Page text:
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Late fightback delays Pakistan victory charge

Jos Buttler and Dom Bess kept England afloat at Lord’s.

Jos Buttler and Dom Bess saved England from a three-day defeat against Pakistan with a memorable rearguard stand at Lord’s.

Buttler, fresh back from the Indian Premier League for this NatWest Series opener after 18 months out of the Test reckoning, joined forces in the unlikeliest of circumstances with debutant number eight Bess to give England hope where there was none.

Realistically, after being previously outplayed in every department, the best outcome for the hosts is surely still only respectability – but following a determined 68 too from captain Joe Root, the unbroken century stand for the seventh wicket has at least ensured Pakistan must bat twice to prevail.

A stumps total of 235 for six, and still-vulnerable lead of just 56, looked fanciful in the extreme when Buttler (66no) and Bess (55no) were thrust into damage limitation still 69 runs behind on 110 after England had lost four wickets for 19 runs.

After their first-innings 184 all out, the hosts were in danger of faring even worse second time round.

Buttler found himself batting with the 20-year-old new boy, chosen here only after fellow Somerset spinner Jack Leach’s injury and who doubtless grew up watching his senior partner thrilling the crowds in Taunton before his move to Lancashire.

It was great credit to Bess that increasingly he was able to match Buttler shot for shot, as both scored freely off either foot through the off-side especially on the way to respective 93 and 89-ball half-centuries.

England’s evening well-being was a far cry from their previous struggles after they began their second innings 179 runs adrift once Mark Wood bounced out Pakistan’s last man Mohammad Abbas early on a sunny morning.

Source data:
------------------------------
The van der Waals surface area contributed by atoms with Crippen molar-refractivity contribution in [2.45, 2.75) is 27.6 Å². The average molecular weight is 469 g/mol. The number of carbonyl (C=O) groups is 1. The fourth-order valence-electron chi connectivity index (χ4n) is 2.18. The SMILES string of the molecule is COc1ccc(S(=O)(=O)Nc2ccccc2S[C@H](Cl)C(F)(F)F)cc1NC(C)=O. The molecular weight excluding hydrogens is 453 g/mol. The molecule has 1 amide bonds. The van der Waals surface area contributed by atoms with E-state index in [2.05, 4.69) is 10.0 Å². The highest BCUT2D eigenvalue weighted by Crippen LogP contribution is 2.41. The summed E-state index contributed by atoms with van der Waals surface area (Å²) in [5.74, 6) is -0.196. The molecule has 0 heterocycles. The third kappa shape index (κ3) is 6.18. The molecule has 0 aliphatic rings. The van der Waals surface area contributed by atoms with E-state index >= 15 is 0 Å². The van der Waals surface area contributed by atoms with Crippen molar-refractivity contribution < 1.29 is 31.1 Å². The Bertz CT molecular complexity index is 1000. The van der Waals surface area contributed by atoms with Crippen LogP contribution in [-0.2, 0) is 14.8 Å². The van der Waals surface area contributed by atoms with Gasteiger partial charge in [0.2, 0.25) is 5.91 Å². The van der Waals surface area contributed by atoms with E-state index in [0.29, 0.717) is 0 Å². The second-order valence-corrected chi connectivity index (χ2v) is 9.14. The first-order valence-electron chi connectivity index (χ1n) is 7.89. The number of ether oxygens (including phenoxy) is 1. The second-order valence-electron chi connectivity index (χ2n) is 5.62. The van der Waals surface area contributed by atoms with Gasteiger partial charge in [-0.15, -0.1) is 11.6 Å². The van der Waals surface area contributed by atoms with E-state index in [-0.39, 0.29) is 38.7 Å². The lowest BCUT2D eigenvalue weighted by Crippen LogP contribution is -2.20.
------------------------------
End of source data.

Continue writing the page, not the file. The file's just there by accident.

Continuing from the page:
Immediately, the hosts were in trouble again.

This time, Abbas made short work of Alastair Cook.

The opener battled hard to top-score with 70 on Thursday but had managed only a single at his second attempt when Abbas had him missing some late movement to go lbw on the front-foot defence.

Both openers were gone by lunch, Mark Stoneman failing to snap out of his poor early-season form for Surrey and looking out of touch before going back to a Shadab Khan leg-break which scuttled through out of the rough to bowl him off-stump.

Root and Dawid Malan avoided mishap in the first hour of the afternoon.

But after a stand of 60, the stoic Malan fell to Mohammad Amir straight after drinks – with an edge behind, where Sarfraz Ahmed took an excellent catch diving one-handed low to his left.

Jonny Bairstow was then bowled for a second-ball duck through the gate by a beauty that snaked back up the slope in the air from the left-armer.

By tea, the game appeared almost up after two more big wickets – Root once again continuing his uncanny and unwelcome knack of failing to turn 50s into hundreds, taking the sequence to nine in succession since his 136 in last summer’s day-night victory over the West Indies at Edgbaston.

Ben Stokes hit two of his first three deliveries for four, only to then pick out the hands of midwicket as he tried to stab another boundary off Shadab.

Then the captain’s determined contribution foundered as the returning Abbas took another up the slope to have him lbw.

At that point, England were down and out – but no one had told the prides of Taunton and Sidmouth.

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